Frederick Meekins is an independent theologian and social critic. He holds a BS from the University of Maryland in Political Science/History and a MA in Apologetics & Christian Philosophy from Trinity Theological Seminary. Frederick holds a Doctor of Practical Theology through the Master's Graduate School Of Divinity in Evansville, Indiana. Dr. Meekins is pursuing a Ph.D. in Apologetics through Newburgh Theological Seminary.

Friday, June 20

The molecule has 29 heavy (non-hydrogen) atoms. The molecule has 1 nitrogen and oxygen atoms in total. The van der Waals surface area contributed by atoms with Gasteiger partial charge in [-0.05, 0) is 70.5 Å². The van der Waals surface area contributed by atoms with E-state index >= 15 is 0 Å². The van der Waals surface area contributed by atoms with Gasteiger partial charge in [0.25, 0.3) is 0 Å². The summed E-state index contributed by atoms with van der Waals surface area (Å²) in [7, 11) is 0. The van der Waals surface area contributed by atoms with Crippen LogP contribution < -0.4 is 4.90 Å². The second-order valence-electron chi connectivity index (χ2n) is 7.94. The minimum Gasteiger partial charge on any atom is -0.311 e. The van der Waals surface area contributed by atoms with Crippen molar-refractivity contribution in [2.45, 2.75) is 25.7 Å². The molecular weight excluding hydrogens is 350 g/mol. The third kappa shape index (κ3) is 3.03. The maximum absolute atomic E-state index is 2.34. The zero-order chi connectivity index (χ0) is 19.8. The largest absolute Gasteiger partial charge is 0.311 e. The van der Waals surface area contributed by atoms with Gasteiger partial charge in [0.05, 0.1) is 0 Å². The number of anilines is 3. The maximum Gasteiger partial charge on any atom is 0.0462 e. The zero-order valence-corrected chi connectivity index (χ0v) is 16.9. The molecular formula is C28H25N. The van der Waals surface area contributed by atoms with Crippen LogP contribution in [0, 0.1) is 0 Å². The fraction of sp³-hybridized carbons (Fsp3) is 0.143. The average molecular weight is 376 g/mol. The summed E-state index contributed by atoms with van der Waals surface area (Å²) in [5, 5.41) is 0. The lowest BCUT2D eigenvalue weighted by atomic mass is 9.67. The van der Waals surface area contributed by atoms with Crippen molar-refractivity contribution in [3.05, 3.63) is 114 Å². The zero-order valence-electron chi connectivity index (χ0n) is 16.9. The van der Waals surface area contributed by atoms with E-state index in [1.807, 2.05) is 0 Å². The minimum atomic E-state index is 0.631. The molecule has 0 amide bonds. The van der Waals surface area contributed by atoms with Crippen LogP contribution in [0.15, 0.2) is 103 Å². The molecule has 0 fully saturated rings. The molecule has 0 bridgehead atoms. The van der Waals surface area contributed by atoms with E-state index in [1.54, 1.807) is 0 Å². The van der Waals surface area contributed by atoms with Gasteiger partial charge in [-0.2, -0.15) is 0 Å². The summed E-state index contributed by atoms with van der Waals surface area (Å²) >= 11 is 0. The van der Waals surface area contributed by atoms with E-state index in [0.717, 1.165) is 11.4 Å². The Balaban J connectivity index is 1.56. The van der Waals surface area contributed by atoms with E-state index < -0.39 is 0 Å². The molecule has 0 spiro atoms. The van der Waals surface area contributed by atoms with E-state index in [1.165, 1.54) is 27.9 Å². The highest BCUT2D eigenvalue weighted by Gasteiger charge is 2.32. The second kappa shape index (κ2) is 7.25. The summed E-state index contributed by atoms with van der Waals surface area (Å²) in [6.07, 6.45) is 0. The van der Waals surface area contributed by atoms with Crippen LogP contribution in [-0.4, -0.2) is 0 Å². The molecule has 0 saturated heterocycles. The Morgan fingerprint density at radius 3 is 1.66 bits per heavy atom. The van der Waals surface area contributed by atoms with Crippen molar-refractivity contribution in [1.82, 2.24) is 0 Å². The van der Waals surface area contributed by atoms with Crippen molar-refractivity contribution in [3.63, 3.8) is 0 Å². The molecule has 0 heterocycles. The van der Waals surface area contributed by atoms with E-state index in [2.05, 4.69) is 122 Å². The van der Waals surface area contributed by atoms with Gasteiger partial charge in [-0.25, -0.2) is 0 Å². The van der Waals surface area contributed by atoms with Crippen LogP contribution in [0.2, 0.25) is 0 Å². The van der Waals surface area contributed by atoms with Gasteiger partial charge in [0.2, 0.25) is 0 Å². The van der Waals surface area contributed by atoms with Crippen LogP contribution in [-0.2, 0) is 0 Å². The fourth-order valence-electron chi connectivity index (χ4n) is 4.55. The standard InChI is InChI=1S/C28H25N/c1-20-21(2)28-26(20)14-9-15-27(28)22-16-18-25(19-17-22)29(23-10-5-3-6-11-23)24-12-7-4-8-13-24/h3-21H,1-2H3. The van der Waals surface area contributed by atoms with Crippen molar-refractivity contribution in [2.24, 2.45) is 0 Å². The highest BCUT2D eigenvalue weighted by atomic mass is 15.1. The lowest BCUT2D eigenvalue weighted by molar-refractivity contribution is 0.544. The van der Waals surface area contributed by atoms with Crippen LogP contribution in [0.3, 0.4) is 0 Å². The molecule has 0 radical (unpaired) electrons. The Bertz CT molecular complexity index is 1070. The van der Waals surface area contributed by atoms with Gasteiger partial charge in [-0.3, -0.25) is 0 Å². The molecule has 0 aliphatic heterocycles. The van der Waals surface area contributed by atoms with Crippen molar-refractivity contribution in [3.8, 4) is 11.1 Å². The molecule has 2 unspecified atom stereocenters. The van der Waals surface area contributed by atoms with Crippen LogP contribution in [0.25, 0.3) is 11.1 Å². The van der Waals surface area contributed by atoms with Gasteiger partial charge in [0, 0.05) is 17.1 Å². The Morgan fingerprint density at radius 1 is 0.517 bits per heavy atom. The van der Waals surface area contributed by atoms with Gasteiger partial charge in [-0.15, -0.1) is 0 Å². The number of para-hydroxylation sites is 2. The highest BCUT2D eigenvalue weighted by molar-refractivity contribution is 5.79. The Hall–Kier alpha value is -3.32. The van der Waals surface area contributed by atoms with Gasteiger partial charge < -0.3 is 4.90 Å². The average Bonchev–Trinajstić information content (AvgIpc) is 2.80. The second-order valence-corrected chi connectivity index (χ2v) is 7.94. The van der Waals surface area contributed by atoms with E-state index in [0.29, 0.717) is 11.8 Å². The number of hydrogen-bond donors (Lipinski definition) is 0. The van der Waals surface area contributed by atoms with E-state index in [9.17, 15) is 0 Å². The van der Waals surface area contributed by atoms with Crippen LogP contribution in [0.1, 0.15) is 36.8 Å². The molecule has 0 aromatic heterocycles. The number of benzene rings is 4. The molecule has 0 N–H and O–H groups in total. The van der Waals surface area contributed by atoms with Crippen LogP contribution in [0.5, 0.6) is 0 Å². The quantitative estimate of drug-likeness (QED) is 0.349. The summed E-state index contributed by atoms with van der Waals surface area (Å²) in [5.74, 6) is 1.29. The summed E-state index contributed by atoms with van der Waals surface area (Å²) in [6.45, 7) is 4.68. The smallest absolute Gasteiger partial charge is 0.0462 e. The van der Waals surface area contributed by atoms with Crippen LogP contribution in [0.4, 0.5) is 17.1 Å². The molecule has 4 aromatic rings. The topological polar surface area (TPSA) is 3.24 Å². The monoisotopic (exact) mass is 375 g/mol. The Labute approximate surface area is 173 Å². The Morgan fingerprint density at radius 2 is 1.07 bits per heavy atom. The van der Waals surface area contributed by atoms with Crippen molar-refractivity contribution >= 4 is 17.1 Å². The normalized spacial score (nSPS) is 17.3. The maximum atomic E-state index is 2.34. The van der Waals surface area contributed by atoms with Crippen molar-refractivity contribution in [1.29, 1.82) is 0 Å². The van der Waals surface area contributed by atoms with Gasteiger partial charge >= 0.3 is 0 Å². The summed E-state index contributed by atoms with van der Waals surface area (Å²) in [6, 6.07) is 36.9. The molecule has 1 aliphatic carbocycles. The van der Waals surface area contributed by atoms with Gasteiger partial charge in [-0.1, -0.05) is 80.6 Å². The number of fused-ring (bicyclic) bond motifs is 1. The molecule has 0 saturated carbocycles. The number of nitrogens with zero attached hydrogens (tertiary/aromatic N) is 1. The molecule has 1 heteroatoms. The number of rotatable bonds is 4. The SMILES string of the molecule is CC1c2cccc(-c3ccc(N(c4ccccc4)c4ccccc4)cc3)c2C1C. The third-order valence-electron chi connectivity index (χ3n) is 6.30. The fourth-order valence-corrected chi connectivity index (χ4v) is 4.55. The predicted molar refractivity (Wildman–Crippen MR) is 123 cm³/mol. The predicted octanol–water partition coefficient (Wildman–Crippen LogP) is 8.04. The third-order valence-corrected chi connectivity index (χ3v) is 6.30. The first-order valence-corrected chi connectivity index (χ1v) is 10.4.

In an attempt to undermine a literal understanding of the Book of Genesis in conservative Evangelical circles, the argument is being put forward that the scientific implications of the Biblical origins account (especially the consideration of the timeframe involved) should not be considered a major issue. Instead, these texts are to be viewed as a corrective to the Egyptian polytheism from which the ancient Israelites emerged under the leadership of Moses. But if that is the case, just where does the contemporary believer draw the line? If death really didn’t enter into the world through the singular act of Adam, why should we take seriously the Bible’s claim that only Christ provides an escape from this curse? For that matter, if we are to not take seriously as literal the whole seven day time frame because the ancients apparently couldn’t wrap their minds around basic astronomy and geophysics but rather as the allegorical understanding of the Hebrew pastoralists, can we be assured that talk of the risen Christ just wasn’t concocted to mirror the tales of anthropomorphized deities that the Greek and the Romans had a penchant for in a time when the intricacies of biology where still a mystery?